The Madhya Pradesh Electricity Regulatory Commission (MPERC) has published the first amendment of its 2018 regulations for forecasting, scheduling, and deviation settlement mechanism for wind and solar projects.
The regulations will come into effect from the date of publication of the notification in the Madhya Pradesh official gazette.
The regulations mandate that if wind and solar generators fail to appoint a common qualified coordinating agencies (QCAs) within two months from the date of issue of notice by the state load despatch center (SLDC), then the concerned licensee will be asked to disconnect the defaulting generators. Previously, the regulations stated that the wind and solar generators must appoint a common QCA within one month.
The SLDCs are mandated to prepare charges for deviations monthly based on the data recorded by wind and solar pooling stations so far. Within three months of the notification of this amendment, the SLDCs will have to calculate deviation charges every week.
Moreover, the amended regulation doesn’t mention anything about the waiver of the past deviation settlement mechanism.
The QCAs have to submit payment security in the form of a bank guarantee for the settlement of deviation charges. The payment security for solar is ₹10,000 ($141)/MW, and for wind, it is ₹40,000 ($565)/MW.
The regulations also mention that the scheduling period may be revised to 288 time-blocks, each of 5-minutes. The interface metering energy accounting and deviation settlement need to be capable to undertake transactions with 5-minutes time-blocks, underlines the commission. At present, the scheduling period is 96-time blocks, each of 15-minute duration.
According to the commission, these regulations will apply to sellers who are involved in short-term or medium-term open access, long-term open access in intra-state transmission, or distribution of electricity, including intra-state wheeling of power. The regulations will apply to all wind power generators having an installed capacity of 10 MW and above and solar power generators having an installed capacity of 5 MW and above (including those connected through pooling stations and selling power within the state).
Earlier this year, the Central Electricity Regulatory Commission (CERC) finalized the fifth amendment to its deviation settlement mechanism regulations. In April 2019, the CERC had issued its fifth draft amendment to the deviation settlement regulations, which included two new clauses: daily base deviation settlement mechanism and time block DSM. Daily base deviation settlement mechanism means the sum of charges for deviations for all time blocks in a day payable or receivable excluding the additional charges. Time block DSM indicates the charge for deviation for the specific time block in a day payable or receivable excluding the additional charges.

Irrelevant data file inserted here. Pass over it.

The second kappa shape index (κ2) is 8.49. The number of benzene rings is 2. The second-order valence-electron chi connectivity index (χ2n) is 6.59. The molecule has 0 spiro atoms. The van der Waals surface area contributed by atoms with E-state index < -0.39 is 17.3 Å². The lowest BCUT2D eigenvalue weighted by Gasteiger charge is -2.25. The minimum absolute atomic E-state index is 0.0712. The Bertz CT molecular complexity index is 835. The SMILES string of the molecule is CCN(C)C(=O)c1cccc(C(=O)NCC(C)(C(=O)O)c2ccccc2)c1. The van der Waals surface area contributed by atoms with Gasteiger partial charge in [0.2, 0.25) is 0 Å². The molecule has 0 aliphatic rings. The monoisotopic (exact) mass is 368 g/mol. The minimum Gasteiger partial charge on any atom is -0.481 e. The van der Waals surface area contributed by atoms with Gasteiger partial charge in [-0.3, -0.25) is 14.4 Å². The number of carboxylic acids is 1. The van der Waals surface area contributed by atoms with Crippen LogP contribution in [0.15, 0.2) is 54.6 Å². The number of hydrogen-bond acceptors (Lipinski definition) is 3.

Meanwhile, the Maharashtra Electricity Regulatory Commission (MERC) has exempted renewable energy QCAs for meter reading, data collection, and communication from paying scheduling and forecasting charges. However, the initial corpus that QCAs must deposit remains unchanged.
In the recently held conference ‘Energizing South’ organized by the Confederation of Indian Industry (CII) in Chennai, Tamil Nadu, Mercom reported that the leaders of the sector spoke on the importance of grid discipline, forecasting, and scheduling in the integration of renewable energy into the grid.
A senior deputy general manager at the southern regional load dispatch center, Power System Operation Corporation (POSOCO), Sharmeena Verghese, said that the government is contemplating migration from 1 minute-time-block to 5-minute time-block for the deviation settlement mechanism.
Image credit: Sunsights Solar
Anjana is a news editor at Mercom India. Before joining Mercom, she held roles of senior editor, district correspondent, and sub-editor for The Times of India, Biospectrum and The Sunday Guardian. Before that, she worked at the Deccan Herald and the Asianlite as chief sub-editor and news editor. She has also contributed to The Quint, Hindustan Times, The New Indian Express, Reader’s Digest (UK edition), IndiaSe (Singapore-based magazine) and Asiaville. Anjana holds a Master’s degree in Geography from North Bengal University, and a diploma in mass communication and journalism from Guru Ghasidas University, Bhopal.